The town now called Sées [say] — it used to be spelled Séez — is located just a few kilometers north of Alençon in Normandy. Sées is one of those surprising small French towns that is the site of a huge cathedral. It feels like an oversized monument out in the middle of the country.
Not every big church is a cathedral. Some are basilicas, and some are just churches. "Cathedral" is the name given to a church where a bishop "sits" — over which he presides. The word is related to the words "chair" or, in French, chaise. The first cathedral in Sées was built in the mid-400s of our era — more than 1500 years ago — when Christianity was just starting to be extablished in France.
That first cathedral was a small church, and it was destroyed during the Viking invasions of the late 800s. The Vikings, or Norsemen, gave their name to this part of what is now France — Normandy. During the late 900s, another cathedral was built in Sées, but it too was destroyed by the year 1050 — it was set on fire by a local lord and bishop named Yves de Bellême because the church had become a haven for brigands and prostitutes.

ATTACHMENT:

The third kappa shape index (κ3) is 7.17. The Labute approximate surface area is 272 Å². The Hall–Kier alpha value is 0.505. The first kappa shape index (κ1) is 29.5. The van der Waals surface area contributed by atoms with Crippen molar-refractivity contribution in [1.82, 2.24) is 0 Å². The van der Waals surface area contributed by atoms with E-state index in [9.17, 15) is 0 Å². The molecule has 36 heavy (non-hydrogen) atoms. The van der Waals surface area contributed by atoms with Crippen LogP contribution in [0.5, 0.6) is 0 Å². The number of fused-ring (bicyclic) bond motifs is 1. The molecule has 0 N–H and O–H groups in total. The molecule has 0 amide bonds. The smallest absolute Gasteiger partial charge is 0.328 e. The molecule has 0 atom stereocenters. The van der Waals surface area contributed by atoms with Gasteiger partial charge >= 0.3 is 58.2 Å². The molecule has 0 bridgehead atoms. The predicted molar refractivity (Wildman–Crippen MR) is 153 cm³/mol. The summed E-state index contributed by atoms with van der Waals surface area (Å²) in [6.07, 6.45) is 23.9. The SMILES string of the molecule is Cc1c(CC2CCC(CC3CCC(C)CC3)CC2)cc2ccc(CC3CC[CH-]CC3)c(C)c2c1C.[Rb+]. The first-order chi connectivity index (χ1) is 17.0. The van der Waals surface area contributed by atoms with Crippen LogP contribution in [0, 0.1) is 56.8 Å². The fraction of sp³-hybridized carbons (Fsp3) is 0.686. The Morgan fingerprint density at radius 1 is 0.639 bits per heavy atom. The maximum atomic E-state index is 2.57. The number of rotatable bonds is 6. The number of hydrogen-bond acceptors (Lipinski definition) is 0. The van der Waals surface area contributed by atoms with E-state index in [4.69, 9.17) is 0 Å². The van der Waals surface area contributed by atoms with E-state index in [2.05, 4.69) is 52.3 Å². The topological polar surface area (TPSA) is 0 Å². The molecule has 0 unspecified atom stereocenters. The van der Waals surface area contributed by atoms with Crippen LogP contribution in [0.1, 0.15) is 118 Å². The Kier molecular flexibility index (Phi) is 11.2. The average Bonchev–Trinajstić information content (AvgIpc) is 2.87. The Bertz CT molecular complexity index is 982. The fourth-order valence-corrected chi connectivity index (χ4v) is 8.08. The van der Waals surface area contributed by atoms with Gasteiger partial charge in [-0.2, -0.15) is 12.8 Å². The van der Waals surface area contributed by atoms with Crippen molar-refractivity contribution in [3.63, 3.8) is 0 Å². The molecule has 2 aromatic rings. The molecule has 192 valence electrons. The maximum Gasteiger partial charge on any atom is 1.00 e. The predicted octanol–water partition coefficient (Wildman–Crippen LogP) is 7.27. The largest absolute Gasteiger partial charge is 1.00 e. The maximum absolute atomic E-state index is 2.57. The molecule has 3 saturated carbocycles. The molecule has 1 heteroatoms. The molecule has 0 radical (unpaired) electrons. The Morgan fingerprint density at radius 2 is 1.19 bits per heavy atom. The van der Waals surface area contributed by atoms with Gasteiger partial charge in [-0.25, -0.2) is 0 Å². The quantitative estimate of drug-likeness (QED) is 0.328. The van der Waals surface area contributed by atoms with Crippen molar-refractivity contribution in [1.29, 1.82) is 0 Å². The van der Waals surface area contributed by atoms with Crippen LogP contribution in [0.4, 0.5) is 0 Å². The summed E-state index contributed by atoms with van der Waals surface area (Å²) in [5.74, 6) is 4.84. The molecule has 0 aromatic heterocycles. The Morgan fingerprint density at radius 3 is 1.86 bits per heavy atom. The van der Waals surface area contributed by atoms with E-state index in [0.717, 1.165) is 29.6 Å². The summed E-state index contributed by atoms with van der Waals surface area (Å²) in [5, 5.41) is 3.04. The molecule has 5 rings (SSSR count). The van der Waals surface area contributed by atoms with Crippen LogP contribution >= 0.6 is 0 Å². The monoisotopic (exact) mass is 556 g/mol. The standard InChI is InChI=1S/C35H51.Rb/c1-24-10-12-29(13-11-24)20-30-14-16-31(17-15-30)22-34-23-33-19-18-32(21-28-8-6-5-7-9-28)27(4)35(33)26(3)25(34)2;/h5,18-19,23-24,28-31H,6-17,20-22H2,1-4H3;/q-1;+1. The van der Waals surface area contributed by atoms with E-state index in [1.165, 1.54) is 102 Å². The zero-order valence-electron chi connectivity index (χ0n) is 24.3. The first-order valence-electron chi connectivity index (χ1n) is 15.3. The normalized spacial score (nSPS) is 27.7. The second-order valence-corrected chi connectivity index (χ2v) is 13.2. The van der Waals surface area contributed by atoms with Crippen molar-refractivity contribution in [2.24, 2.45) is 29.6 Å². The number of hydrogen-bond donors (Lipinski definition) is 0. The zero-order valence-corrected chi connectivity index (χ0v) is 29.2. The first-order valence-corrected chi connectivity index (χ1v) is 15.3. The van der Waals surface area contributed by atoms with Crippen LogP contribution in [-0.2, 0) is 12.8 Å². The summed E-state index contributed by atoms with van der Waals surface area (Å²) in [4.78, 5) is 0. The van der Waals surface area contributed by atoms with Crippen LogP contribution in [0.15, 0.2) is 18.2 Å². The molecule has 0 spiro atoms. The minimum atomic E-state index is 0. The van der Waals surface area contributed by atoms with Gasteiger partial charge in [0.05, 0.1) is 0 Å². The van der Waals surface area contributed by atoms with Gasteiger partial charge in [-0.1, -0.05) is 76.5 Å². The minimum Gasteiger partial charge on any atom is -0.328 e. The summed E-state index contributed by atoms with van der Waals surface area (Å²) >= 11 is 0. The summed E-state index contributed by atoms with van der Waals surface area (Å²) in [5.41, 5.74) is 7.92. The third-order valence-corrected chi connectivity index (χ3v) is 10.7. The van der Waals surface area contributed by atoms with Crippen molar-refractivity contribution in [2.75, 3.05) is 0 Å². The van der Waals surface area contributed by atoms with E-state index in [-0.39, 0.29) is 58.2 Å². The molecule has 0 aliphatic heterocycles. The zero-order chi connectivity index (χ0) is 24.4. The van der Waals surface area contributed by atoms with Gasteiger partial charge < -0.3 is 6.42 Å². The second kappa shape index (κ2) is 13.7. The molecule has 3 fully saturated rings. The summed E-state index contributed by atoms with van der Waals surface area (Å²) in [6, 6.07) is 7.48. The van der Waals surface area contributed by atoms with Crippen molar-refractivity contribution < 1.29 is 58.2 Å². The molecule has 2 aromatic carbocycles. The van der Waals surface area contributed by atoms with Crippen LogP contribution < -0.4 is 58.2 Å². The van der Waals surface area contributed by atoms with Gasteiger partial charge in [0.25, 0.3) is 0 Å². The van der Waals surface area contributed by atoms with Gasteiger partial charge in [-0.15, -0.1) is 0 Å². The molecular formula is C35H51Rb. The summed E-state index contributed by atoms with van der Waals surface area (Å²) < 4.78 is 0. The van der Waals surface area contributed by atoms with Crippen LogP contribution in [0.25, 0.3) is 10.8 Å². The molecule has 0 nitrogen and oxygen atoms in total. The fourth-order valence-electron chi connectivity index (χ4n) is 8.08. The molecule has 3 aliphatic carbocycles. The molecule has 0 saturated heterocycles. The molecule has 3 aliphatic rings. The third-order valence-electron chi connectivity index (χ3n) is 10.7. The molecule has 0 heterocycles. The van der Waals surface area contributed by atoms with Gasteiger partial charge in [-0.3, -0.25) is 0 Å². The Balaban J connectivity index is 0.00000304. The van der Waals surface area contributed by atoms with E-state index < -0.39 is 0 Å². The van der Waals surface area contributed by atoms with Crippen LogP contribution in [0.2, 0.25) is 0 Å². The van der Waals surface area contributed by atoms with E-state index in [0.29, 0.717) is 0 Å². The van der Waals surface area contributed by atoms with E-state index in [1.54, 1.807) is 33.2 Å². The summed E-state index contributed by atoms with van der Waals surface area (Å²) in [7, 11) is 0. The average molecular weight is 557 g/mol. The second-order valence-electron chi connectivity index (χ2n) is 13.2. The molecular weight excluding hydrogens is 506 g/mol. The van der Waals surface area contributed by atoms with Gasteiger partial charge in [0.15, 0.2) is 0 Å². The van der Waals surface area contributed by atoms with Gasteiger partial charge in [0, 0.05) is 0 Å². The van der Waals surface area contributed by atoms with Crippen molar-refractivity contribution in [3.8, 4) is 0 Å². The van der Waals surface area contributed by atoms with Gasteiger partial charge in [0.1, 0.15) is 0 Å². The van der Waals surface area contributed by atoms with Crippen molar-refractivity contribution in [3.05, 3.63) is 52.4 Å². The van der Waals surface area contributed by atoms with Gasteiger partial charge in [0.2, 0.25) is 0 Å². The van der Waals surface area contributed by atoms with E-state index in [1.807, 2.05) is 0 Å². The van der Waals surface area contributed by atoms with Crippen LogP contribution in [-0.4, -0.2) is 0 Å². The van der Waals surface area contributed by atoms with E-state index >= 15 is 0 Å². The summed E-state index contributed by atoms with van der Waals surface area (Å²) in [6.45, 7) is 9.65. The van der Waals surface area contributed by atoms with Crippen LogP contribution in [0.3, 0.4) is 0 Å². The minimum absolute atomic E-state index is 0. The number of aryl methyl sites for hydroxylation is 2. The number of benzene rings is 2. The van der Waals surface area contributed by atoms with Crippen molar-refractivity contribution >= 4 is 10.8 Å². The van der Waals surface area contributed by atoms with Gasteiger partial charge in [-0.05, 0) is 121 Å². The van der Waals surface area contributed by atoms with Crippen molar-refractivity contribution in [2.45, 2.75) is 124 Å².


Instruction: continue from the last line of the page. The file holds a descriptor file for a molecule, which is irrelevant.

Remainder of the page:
Catholic authorities were angry that Yves de Bellême had burned his own church, and as penance they ordered him to restore it. He did so, and the work was finished some 50 years after his death, in about 1125. That church was also burned out during wars in the late 1100s.
So the current cathedral is one that was built starting in the early 1200s. Construction went on for about a century, and the new cathedral was finally consecrated in 1310. The building suffered damage during the 100 Years War later in the 1300s, and again during the wars of religion between Catholics and Protestants in the 1500s.
By the 1700s, the cathedral was in such bad condition that the bishop decided to close it to the public. Part of the building had to be torn down and rebuilt. Its foundations had never been solid, and the parts that were still standing were leaning and had to be shored up. Work continued into the 1800s, when it was discovered that a Gallo-Roman building had occupied the site before the first cathedral was built in the mid-400s. All the rubble underneath the cathedral had made the soil unstable.
Most of the exterior of the cathedral dates back only to the 1800s, but the structure of the building is much older. I posted about Sées back in 2006, here.